Lesson: Ranking the Rocks

Contributed by: Adventure Engineering, Colorado School of Mines

Two photos: Four rocks of different types. People walking down stairs in a tall underground cavern.
Students investigate which rocks are best suited for caverns
copyright
Copyright © (rocks) Jet Propulsion Laboratory, California Institute of Technology, NASA, (cavern) Peter Jones, National Park Service http://mars.jpl.nasa.gov/msl/news/index.cfm?FuseAction=ShowNews&NewsID=1082 http://www.nps.gov/cave/planyourvisit/images/ne_route_jones.jpg

Summary

Continuing the Asteroid Impact challenge, student teams assign importance factors, called "desirability points," to mathematically determine the overall best rocks for building caverns within. Students learn the real-world connections and relationships between the rock properties found in the previous lesson and the important engineering properties for designing and building caverns (or tunnels, mines, building foundations, etc.).
This engineering curriculum meets Next Generation Science Standards (NGSS).

Engineering Connection

Engineers design caverns, tunnels, mines, bridges and foundations, just to name a few of the many structures they create. To do this, they look at data from a variety of sources. They consider rock properties as they apply to specific real-world design and construction situations. They make calculations and consider alternative options. They even make calculations to compare solutions to each other. They take all these steps so they make smart decisions that keep people safe.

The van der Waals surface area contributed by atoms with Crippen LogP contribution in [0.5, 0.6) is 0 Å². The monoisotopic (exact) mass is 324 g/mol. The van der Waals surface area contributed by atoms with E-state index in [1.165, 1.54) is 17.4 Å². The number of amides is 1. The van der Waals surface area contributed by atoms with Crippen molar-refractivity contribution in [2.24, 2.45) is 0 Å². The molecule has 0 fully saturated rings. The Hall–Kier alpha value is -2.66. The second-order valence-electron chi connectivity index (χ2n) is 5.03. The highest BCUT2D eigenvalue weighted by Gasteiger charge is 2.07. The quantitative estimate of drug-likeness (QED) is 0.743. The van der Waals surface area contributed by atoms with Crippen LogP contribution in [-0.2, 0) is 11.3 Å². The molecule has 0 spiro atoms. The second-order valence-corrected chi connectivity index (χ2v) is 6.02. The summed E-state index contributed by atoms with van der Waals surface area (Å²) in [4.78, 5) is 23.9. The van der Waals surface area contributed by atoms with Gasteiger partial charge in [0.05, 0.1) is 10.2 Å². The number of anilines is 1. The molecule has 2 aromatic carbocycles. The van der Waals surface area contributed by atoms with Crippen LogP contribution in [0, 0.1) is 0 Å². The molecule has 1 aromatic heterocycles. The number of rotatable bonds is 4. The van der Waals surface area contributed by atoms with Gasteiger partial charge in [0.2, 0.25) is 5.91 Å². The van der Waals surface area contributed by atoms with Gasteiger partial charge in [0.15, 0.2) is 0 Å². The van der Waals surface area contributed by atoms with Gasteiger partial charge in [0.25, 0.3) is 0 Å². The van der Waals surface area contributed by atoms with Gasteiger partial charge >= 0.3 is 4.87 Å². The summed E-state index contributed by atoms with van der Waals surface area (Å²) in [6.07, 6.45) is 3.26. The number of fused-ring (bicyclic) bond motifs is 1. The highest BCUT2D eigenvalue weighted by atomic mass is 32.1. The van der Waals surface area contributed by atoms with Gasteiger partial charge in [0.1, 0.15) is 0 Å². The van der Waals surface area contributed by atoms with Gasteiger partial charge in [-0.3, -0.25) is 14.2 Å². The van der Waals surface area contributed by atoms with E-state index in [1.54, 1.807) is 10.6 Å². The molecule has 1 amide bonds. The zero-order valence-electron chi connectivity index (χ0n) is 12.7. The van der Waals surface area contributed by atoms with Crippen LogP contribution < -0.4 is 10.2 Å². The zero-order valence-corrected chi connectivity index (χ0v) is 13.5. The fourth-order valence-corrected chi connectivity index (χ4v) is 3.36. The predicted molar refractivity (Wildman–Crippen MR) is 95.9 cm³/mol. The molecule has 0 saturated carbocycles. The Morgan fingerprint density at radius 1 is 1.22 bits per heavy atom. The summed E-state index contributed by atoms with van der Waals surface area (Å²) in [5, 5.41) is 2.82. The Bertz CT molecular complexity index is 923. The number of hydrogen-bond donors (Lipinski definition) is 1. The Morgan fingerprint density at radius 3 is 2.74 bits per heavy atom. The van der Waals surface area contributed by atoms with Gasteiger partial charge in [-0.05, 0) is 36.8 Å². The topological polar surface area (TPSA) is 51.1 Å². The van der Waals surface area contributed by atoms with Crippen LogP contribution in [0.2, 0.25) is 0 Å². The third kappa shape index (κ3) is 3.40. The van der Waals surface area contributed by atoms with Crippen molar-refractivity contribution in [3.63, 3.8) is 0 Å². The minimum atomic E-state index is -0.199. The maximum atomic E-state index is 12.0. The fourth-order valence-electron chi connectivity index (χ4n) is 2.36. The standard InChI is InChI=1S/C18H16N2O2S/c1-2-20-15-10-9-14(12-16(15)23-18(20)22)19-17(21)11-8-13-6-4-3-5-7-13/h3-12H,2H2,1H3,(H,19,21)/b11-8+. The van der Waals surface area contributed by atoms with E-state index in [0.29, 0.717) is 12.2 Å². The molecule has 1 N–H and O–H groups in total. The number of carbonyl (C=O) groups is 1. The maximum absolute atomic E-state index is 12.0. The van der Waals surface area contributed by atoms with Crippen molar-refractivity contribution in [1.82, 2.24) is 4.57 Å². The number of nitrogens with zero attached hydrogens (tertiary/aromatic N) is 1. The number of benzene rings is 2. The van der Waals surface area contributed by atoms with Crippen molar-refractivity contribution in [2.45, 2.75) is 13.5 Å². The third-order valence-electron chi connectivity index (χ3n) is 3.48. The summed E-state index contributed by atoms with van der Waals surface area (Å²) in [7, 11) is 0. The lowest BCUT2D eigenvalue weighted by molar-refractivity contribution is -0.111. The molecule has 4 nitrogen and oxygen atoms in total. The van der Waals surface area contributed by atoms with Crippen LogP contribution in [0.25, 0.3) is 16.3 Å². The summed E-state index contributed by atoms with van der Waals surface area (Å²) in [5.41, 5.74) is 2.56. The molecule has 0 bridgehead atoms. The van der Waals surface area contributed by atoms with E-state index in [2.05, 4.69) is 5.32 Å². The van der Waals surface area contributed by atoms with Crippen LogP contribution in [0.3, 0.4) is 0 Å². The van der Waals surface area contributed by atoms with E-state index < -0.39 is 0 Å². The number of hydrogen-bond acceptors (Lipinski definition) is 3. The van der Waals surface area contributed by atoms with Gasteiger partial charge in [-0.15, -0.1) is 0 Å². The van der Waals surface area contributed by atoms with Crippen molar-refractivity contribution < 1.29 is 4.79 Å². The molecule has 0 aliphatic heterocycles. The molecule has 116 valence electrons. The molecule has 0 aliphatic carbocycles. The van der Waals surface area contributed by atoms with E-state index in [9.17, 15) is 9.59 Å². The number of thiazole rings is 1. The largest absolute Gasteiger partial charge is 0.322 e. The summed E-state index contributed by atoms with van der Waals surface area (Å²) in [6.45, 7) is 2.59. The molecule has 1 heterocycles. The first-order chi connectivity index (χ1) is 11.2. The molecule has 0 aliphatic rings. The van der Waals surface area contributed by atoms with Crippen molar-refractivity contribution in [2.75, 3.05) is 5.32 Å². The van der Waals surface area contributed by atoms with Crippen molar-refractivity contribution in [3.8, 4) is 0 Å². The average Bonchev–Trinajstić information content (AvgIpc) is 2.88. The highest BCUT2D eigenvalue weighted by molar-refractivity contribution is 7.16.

Pre-Req Knowledge

Ability to read data from a graph, and a fair recollection of knowledge from the previous lessons in the Asteroid Impact unit.

Learning Objectives

  • Take data from a graph and enter it into a table.
  • Synthesize data from numerous categories and build a concise data table.
  • Releate the relevance of rock properties to real-world design and construction applications.
  • Use a mathematical scoring system to rank solutions.
  • Synthesize the best rocks with all previous data to update their candidate cavern locations.

More Curriculum Like This

Ranking the Rocks

Student teams assign importance factors, called "desirability points," to the rock properties found in the previous lesson/activity in order to mathematically determine the overall best rocks for building caverns within. They learn the real-world connections and relationships between the rock and th...